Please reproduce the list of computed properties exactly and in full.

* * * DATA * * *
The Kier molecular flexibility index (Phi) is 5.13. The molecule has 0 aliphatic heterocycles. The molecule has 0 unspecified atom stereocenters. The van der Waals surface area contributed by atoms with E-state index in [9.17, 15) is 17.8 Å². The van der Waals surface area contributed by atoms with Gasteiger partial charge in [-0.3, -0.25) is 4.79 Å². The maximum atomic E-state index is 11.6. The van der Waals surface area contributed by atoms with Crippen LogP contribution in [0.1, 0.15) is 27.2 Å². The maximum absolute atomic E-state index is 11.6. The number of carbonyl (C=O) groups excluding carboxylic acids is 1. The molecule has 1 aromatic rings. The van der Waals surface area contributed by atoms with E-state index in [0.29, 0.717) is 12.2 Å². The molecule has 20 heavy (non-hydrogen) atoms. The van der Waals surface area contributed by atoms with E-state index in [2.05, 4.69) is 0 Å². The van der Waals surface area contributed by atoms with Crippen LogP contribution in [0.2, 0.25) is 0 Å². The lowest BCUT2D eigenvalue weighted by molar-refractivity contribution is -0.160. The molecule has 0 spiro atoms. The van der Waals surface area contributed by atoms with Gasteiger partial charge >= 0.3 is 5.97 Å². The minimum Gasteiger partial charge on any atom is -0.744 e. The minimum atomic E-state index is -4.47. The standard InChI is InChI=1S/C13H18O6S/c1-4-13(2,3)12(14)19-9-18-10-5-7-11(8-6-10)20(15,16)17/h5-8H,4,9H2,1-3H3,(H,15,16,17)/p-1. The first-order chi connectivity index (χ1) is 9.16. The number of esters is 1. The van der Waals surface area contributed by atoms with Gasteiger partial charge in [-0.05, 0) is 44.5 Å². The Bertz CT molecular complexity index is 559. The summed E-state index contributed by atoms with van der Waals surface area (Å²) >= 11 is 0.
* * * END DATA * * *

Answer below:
The Kier molecular flexibility index (Phi) is 5.13. The molecule has 0 aliphatic heterocycles. The molecule has 0 unspecified atom stereocenters. The van der Waals surface area contributed by atoms with E-state index in [9.17, 15) is 17.8 Å². The van der Waals surface area contributed by atoms with Gasteiger partial charge in [-0.3, -0.25) is 4.79 Å². The maximum atomic E-state index is 11.6. The van der Waals surface area contributed by atoms with Crippen LogP contribution in [0.1, 0.15) is 27.2 Å². The maximum absolute atomic E-state index is 11.6. The number of carbonyl (C=O) groups excluding carboxylic acids is 1. The molecule has 1 aromatic rings. The van der Waals surface area contributed by atoms with E-state index in [0.29, 0.717) is 12.2 Å². The molecule has 20 heavy (non-hydrogen) atoms. The van der Waals surface area contributed by atoms with E-state index in [2.05, 4.69) is 0 Å². The van der Waals surface area contributed by atoms with Crippen LogP contribution in [0.2, 0.25) is 0 Å². The lowest BCUT2D eigenvalue weighted by molar-refractivity contribution is -0.160. The molecule has 0 spiro atoms. The van der Waals surface area contributed by atoms with Gasteiger partial charge >= 0.3 is 5.97 Å². The minimum Gasteiger partial charge on any atom is -0.744 e. The minimum atomic E-state index is -4.47. The standard InChI is InChI=1S/C13H18O6S/c1-4-13(2,3)12(14)19-9-18-10-5-7-11(8-6-10)20(15,16)17/h5-8H,4,9H2,1-3H3,(H,15,16,17)/p-1. The first-order chi connectivity index (χ1) is 9.16. The number of esters is 1. The van der Waals surface area contributed by atoms with Gasteiger partial charge in [-0.05, 0) is 44.5 Å². The Bertz CT molecular complexity index is 559. The summed E-state index contributed by atoms with van der Waals surface area (Å²) >= 11 is 0.